Solidago missouriensis

From Puget Prairie Plants
Revision as of 11:50, 14 May 2012 by Matire02 (Talk | contribs) (Uses)

photo credit GD Carr


  • Kingdom - Plantae – Plants
  • Subkingdom - Tracheobionta – Vascular plants
  • Superdivision - Spermatophyta – Seed plants
  • Division - Magnoliophyta – Flowering plants
  • Class - Magnoliopsida – Dicotyledons
  • Subclass - Asteridae
  • Order - Asterales
  • Family - Asteraceae – Aster family
  • Genus - Solidago L. – goldenrod
  • Species - Solidago missouriensis Nutt. – Missouri goldenrod



General: Glabrous perennial from a creeping rhizome, 2-9 dm. tall.

Leaves: Leaves tending to be triple-nerved, the basal ones oblanceolate, up to 30 cm. long and 3 cm. wide, the others smaller and becoming sessile upward.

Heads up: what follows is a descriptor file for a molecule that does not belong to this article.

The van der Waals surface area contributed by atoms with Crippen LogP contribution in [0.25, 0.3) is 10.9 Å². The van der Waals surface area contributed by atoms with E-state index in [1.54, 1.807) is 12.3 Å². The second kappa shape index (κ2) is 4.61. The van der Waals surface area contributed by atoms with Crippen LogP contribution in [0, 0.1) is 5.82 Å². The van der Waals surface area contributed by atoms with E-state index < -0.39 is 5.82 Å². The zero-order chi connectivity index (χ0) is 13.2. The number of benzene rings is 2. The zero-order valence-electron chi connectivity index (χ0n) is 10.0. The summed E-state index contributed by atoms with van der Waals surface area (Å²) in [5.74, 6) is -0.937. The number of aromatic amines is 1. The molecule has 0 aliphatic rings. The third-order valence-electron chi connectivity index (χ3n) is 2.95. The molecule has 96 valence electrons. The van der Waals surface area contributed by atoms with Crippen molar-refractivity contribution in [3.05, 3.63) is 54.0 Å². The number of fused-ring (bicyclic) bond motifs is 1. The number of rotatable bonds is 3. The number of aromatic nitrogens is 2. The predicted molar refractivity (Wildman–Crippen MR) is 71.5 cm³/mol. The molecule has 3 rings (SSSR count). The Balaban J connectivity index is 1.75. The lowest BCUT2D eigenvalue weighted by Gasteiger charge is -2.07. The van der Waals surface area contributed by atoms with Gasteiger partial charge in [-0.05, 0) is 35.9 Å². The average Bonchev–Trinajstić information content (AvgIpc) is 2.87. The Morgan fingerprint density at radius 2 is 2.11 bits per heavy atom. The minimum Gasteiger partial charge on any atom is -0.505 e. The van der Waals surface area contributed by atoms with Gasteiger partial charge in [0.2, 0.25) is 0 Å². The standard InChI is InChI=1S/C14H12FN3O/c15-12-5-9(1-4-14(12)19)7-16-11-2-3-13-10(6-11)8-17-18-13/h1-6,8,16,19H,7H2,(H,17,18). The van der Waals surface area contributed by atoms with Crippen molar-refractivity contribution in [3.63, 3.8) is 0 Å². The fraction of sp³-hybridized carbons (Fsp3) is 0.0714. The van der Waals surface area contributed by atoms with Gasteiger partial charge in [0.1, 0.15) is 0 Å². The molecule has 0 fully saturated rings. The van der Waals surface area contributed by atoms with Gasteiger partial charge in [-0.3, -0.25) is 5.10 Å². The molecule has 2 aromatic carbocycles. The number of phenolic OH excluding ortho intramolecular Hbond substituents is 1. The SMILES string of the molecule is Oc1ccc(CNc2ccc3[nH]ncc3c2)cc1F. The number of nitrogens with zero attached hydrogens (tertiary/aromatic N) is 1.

Flowers: Involucre 3-5 mm. high; rays usually 8, yellow.

Bloom Period

Late June-October


Southern British Columbia and western Washington, east to Ontario and Tennesse.


Rather dry, open places, from the valleys and plains to fairly high elevations in the mountains.


Native Americans chewed leaves and flowers of this plant to relieve sore throats, and chewed roots to relieve toothache. [2]


Photo Gallery


  2. Stubbendieck, J., S.L. Hatch and L.M. Landholt. 2003. North American Wildland Plants: A Field Guide. University of Nebraska Press, Lincoln and London.